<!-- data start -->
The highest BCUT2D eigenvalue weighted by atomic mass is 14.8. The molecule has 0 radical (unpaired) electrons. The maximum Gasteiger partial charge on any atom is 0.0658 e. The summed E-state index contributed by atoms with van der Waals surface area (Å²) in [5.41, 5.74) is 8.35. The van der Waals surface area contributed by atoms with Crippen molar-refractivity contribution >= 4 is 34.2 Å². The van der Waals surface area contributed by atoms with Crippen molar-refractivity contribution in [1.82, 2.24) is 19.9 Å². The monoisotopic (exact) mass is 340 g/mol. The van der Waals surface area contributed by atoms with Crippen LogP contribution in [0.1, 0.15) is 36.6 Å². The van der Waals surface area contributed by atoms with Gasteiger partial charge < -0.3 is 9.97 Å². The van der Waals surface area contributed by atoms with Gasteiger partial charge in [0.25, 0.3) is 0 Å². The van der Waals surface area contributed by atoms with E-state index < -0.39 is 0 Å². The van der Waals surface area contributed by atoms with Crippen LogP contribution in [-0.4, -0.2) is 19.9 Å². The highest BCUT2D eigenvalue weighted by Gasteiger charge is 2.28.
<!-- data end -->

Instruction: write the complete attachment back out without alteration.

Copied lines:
The highest BCUT2D eigenvalue weighted by atomic mass is 14.8. The molecule has 0 radical (unpaired) electrons. The maximum Gasteiger partial charge on any atom is 0.0658 e. The summed E-state index contributed by atoms with van der Waals surface area (Å²) in [5.41, 5.74) is 8.35. The van der Waals surface area contributed by atoms with Crippen molar-refractivity contribution >= 4 is 34.2 Å². The van der Waals surface area contributed by atoms with Crippen molar-refractivity contribution in [1.82, 2.24) is 19.9 Å². The monoisotopic (exact) mass is 340 g/mol. The van der Waals surface area contributed by atoms with Crippen LogP contribution in [0.1, 0.15) is 36.6 Å². The van der Waals surface area contributed by atoms with Gasteiger partial charge < -0.3 is 9.97 Å². The van der Waals surface area contributed by atoms with Gasteiger partial charge in [0.25, 0.3) is 0 Å². The van der Waals surface area contributed by atoms with E-state index < -0.39 is 0 Å². The van der Waals surface area contributed by atoms with Crippen LogP contribution in [-0.4, -0.2) is 19.9 Å². The highest BCUT2D eigenvalue weighted by Gasteiger charge is 2.28.